Ariad's troubled cancer drug Iclusig received a boost in Europe after regulators determined the drug was safe enough to remain on the market.
Iclusig (ponatinib), which was launched in the EU and US earlier this year for two types of leukaemia, has been beset by problems since being linked to an increase in the risk of blood clots.
These have been most harshly felt in the US where the drug is facing a suspension on sales and the termination of clinical trials, leading to the loss of 160 jobs in Ariad's operations in the country.
Shortly after this US suspension, the European Medicines Agency (EMA) announced it was investigating the safety of Iclusig.
Following this investigation, the EMA's Committee on Human Medicinal Products (CHMP) has now recommended that Icuslig be allowed to remain on the market, although with strict restrictions on who is allowed access to the treatment.
According to the CHMP, patients who should not receive Iclusig treatment include those who have had a heart attack or stroke in the past, unless the potential benefits to them outweigh the risks.
The cardiovascular risk of all patients to be treated with Iclusig should also be assessed, and patients with high blood pressure should have their blood pressure controlled. Treatment with Iclusig should be halted as soon as signs of blood clot are detected.
This recommendation will now be sent to the European Commission to confirm the update to Iclusig's product information.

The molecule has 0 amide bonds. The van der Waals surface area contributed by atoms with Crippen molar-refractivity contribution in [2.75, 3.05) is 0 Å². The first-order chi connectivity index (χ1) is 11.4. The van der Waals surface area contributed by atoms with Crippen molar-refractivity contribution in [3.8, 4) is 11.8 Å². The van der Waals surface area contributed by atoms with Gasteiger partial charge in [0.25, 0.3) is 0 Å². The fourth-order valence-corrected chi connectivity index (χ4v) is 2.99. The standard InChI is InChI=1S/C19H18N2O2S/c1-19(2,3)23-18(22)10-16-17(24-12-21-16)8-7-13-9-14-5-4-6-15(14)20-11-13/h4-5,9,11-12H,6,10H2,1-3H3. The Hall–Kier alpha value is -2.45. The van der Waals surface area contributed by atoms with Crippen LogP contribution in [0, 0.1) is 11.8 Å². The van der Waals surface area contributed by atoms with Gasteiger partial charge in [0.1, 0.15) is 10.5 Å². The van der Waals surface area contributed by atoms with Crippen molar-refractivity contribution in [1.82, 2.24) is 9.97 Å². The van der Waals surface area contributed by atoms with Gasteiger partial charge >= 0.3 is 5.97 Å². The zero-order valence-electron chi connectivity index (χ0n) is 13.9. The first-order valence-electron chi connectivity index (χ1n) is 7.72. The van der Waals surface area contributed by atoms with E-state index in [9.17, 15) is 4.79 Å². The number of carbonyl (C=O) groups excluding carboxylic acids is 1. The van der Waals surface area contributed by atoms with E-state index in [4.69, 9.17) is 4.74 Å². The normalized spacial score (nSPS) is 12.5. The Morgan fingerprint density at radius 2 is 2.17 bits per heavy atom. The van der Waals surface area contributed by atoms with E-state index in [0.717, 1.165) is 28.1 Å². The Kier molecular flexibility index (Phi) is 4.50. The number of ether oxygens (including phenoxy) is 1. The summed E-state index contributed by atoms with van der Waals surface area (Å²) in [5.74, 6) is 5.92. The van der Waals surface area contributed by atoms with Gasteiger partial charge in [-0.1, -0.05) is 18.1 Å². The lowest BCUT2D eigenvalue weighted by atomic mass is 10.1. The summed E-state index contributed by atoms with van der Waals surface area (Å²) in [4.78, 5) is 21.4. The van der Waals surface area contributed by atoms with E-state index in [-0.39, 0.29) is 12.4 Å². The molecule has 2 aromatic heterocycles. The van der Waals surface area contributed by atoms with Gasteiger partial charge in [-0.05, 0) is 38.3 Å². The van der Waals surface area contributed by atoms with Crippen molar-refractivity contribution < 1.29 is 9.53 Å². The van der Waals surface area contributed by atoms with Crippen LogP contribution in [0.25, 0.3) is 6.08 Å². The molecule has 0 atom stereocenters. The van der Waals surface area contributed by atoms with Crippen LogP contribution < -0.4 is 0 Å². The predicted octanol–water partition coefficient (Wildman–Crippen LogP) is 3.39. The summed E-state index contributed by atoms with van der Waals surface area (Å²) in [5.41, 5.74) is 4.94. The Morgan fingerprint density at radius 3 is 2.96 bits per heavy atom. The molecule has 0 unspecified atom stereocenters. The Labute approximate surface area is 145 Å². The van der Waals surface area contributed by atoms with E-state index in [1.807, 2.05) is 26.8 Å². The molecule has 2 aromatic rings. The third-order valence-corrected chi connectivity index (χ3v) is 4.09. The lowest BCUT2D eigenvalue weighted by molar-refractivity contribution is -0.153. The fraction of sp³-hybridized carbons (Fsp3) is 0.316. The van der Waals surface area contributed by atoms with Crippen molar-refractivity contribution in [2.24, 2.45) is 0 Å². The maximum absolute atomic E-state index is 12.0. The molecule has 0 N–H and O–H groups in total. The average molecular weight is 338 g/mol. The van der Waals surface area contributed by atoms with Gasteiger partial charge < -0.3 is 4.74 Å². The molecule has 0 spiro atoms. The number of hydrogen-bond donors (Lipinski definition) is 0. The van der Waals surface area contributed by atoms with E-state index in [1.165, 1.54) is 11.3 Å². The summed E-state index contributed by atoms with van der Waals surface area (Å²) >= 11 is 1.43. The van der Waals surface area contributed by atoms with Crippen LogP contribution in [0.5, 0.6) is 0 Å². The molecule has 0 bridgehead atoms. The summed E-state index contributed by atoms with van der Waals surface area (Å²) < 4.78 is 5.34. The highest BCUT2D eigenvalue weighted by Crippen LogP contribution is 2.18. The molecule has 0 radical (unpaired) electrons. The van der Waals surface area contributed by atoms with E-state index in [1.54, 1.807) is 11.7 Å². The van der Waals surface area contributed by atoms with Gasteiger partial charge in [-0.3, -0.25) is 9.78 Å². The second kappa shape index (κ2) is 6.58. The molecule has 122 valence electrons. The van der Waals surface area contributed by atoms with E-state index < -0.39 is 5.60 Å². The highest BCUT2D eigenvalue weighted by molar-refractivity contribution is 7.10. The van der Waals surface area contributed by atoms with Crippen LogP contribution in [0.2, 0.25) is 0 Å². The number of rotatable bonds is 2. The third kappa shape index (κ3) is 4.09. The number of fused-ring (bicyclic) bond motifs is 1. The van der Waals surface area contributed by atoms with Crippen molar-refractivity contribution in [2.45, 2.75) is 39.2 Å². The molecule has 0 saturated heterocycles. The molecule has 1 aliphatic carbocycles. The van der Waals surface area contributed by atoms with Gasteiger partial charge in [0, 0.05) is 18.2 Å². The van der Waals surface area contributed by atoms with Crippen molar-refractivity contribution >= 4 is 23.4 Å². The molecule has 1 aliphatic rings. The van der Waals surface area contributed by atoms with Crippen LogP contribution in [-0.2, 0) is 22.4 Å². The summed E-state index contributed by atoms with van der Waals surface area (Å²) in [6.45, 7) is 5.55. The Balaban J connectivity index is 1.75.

The EMA also plans to conduct a further in-depth review of relevant data on the benefits and risks of Iclusig and will make recommendations on whether there should be further changes to how the medicine is used.
Combined hormonal contraceptives
Other safety measures recommended by the EMA in its latest round of CHMP updates include an update to the product information on combined hormonal contraceptives (CHCs).
CHCs have also been linked to blood clots, or venous thromboembolism, leading to an EMA review of their safety.
However, the CHMP concluded that the benefits of CHC in preventing unwanted pregnancies outweigh their risks, meaning they should be allowed to remain on the market although with updated information to help women make informed decision about their contraception and the risk of VTE.
In the final EMA safety update, the agency recommended a restriction on the use of thiocolchicoside-containing medicines when given via mouth or injection.
Thiocolchicoside should now only be used an add-on treatment for painful muscle contractures resulting from spinal conditions and at a restricted dose and length of treatment.
This is due to evidence provided by the Italian medicines agency that suggested the way thiocolchicoside broke down in the body could damage cells, resulting in an abnormal number of chromosomes.